PUAHate user Tom remarked, "The moderation policy was very laissez-faire. There was racism; definitely a lot of misogyny."[28] Journalist Patrick Kearns noted that the site had threads such as "Are ugly women completely useless to society?"[29] Users would also ask each questions such as "what's your rape count"?[30]

Elliot Rodger, perpetrator of the 23 May 2014 Isla Vista killings, was active on PUAHate,[31] where he expressed confusion about how women could resist him.[32] He wrote, "One day incels will realize their true strength and numbers, and will overthrow this oppressive feminist system. Start envisioning a world where WOMEN FEAR YOU."[22] In his manifesto, Rodger remarked that PUAHate "confirmed many of the theories I had about how wicked and degenerate women really are." Some of PUAHate's users argued that the shootings were the fault of the women who declined to have sex with Rodger.[29][30]

PUAHate was listed by the Southern Poverty Law Center as a hate group.[33] On 24 May 2014, PUAHate was shut down. On 26 May, SlutHate was created and many of PUAHate's users migrated there[34].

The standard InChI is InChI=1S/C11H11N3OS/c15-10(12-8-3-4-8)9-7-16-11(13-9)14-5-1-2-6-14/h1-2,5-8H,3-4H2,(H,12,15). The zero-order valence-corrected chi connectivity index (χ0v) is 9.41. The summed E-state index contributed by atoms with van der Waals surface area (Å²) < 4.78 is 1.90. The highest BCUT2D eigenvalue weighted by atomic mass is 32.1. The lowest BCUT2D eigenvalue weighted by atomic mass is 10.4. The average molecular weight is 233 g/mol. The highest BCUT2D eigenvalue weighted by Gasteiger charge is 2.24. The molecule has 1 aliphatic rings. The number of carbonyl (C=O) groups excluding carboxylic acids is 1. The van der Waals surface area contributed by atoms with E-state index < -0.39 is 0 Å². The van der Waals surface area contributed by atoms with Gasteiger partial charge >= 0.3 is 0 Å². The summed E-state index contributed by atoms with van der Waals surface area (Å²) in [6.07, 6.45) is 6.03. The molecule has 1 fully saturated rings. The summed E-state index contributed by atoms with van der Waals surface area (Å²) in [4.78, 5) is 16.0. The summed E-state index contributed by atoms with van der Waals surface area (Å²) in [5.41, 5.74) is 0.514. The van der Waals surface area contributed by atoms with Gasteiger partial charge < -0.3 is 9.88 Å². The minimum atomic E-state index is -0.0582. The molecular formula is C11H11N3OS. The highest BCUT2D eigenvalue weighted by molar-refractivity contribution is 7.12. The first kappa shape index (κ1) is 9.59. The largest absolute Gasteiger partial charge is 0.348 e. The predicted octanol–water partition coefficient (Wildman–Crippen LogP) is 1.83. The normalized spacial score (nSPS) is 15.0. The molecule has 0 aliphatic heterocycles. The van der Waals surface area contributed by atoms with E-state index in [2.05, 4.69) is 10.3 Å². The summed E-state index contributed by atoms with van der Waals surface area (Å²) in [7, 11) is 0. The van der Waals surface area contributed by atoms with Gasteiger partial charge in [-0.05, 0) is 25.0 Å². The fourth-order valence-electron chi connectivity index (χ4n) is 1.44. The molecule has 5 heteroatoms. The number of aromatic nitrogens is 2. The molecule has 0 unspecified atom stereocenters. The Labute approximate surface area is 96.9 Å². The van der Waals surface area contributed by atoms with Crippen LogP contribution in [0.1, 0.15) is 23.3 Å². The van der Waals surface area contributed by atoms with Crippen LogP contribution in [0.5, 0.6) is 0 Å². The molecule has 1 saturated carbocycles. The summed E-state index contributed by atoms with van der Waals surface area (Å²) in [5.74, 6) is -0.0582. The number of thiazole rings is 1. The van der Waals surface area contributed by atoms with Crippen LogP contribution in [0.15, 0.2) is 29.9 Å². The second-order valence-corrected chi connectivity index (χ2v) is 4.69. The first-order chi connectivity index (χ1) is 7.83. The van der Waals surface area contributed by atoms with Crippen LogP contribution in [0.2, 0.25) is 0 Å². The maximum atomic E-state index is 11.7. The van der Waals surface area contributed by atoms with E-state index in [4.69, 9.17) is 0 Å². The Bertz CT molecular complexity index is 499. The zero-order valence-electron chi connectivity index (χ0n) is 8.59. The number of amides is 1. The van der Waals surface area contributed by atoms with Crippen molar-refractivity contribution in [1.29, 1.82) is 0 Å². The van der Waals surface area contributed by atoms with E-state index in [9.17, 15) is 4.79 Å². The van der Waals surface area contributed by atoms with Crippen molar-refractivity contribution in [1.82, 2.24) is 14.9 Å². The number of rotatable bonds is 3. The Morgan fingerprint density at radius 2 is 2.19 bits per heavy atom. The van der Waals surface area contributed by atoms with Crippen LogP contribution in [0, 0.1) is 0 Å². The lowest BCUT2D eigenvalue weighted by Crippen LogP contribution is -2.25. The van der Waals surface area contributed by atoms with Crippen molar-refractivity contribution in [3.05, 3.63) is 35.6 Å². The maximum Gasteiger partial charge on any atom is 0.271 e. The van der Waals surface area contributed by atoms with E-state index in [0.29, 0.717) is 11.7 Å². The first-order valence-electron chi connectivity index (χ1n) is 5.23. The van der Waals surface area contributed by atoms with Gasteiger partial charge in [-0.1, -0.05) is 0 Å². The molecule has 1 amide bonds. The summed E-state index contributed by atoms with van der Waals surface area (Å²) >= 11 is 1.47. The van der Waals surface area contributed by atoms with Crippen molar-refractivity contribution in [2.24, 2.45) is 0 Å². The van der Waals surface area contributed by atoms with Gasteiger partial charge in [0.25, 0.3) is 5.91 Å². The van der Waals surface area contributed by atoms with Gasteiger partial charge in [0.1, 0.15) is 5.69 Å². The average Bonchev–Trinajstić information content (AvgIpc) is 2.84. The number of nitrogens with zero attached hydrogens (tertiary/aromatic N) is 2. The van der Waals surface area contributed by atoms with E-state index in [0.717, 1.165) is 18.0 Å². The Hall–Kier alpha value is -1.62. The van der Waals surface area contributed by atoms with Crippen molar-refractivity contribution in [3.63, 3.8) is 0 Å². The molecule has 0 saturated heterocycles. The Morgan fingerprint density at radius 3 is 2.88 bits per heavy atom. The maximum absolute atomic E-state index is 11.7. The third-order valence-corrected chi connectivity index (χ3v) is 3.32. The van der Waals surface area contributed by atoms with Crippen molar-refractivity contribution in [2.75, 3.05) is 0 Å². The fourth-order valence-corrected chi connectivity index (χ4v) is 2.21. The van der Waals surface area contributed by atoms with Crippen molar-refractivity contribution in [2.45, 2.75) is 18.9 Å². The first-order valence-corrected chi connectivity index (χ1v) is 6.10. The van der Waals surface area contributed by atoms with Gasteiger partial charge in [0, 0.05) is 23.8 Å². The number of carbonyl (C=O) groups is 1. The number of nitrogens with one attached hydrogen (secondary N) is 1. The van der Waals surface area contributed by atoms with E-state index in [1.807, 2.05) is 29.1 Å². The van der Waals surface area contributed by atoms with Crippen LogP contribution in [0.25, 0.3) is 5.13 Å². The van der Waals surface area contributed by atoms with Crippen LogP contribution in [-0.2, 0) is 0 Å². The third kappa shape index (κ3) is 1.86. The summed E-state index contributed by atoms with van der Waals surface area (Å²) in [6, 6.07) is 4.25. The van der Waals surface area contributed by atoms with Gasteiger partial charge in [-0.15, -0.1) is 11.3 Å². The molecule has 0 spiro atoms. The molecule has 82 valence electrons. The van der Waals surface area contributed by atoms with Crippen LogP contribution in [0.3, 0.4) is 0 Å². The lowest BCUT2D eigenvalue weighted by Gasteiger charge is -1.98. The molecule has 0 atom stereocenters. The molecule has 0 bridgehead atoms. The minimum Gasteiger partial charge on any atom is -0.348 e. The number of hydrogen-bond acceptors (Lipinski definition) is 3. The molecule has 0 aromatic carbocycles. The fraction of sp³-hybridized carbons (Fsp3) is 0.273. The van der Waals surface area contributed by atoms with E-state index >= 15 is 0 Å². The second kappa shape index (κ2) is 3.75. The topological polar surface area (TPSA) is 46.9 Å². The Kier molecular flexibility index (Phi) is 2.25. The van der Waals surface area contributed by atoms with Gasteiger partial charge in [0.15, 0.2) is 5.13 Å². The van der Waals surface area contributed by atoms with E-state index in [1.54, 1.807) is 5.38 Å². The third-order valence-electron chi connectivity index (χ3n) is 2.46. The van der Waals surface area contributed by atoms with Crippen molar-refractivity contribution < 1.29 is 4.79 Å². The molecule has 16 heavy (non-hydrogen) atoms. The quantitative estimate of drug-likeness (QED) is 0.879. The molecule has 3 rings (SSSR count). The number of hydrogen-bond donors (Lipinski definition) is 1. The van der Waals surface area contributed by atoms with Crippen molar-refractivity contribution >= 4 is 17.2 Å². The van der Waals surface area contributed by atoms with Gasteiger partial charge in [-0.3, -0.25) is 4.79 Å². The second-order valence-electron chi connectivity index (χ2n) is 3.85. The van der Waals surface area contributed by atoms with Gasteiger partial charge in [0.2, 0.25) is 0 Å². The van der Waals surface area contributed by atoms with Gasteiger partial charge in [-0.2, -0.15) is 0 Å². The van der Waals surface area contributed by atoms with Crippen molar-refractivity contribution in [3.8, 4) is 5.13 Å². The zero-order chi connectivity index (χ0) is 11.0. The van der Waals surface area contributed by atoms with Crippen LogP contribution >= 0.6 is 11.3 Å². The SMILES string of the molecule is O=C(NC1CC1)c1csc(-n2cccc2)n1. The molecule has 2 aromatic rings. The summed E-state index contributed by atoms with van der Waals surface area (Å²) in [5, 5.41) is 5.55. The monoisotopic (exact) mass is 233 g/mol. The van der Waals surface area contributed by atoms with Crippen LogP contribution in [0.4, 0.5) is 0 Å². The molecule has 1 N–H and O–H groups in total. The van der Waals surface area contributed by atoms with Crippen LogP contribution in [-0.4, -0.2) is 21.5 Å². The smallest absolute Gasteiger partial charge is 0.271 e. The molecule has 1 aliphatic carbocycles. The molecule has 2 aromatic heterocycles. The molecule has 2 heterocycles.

Commentary and criticism[edit]

Rod Dreher of The American Conservative has said that the manosphere "dehumanizes both men and women".[35] Caitlin Dewey accuses it of excluding gay, lesbian, and transgender people.[2]

Mark Potok, a spokesman of the Southern Poverty Law Center (SPLC), said that the forums are filled with "pure unvarnished women hatred" and compares the manosphere to white supremacist websites.[36] The SPLC later added a caveat, saying, "It should be mentioned that the SPLC did not label MRAs as members of a hate movement; nor did our article claim that the grievances they air on their websites – false rape accusations, ruinous divorce settlements and the like – are all without merit. But we did call out specific examples of misogyny and the threat, overt or implicit, of violence."[37]